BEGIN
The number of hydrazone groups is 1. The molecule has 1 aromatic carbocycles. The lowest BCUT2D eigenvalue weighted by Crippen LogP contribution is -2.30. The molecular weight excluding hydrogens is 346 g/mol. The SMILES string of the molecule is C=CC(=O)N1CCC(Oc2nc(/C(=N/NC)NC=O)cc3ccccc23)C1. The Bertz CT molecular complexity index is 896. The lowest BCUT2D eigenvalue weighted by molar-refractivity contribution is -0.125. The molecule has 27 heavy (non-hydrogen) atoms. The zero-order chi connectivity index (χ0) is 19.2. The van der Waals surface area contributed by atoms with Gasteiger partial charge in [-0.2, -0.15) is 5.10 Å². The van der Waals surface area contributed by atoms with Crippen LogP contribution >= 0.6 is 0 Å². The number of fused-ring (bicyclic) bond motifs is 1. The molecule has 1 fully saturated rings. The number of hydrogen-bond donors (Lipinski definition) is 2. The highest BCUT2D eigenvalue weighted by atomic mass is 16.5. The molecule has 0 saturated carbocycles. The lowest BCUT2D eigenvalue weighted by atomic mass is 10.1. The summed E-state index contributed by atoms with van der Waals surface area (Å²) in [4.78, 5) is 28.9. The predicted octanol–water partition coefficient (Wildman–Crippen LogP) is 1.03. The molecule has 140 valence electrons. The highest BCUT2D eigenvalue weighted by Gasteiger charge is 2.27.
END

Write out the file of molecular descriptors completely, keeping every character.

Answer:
The number of hydrazone groups is 1. The molecule has 1 aromatic carbocycles. The lowest BCUT2D eigenvalue weighted by Crippen LogP contribution is -2.30. The molecular weight excluding hydrogens is 346 g/mol. The SMILES string of the molecule is C=CC(=O)N1CCC(Oc2nc(/C(=N/NC)NC=O)cc3ccccc23)C1. The Bertz CT molecular complexity index is 896. The lowest BCUT2D eigenvalue weighted by molar-refractivity contribution is -0.125. The molecule has 27 heavy (non-hydrogen) atoms. The zero-order chi connectivity index (χ0) is 19.2. The van der Waals surface area contributed by atoms with Gasteiger partial charge in [-0.2, -0.15) is 5.10 Å². The van der Waals surface area contributed by atoms with Crippen LogP contribution >= 0.6 is 0 Å². The number of fused-ring (bicyclic) bond motifs is 1. The molecule has 1 fully saturated rings. The number of hydrogen-bond donors (Lipinski definition) is 2. The highest BCUT2D eigenvalue weighted by atomic mass is 16.5. The molecule has 0 saturated carbocycles. The lowest BCUT2D eigenvalue weighted by atomic mass is 10.1. The summed E-state index contributed by atoms with van der Waals surface area (Å²) in [4.78, 5) is 28.9. The predicted octanol–water partition coefficient (Wildman–Crippen LogP) is 1.03. The molecule has 140 valence electrons. The highest BCUT2D eigenvalue weighted by Gasteiger charge is 2.27.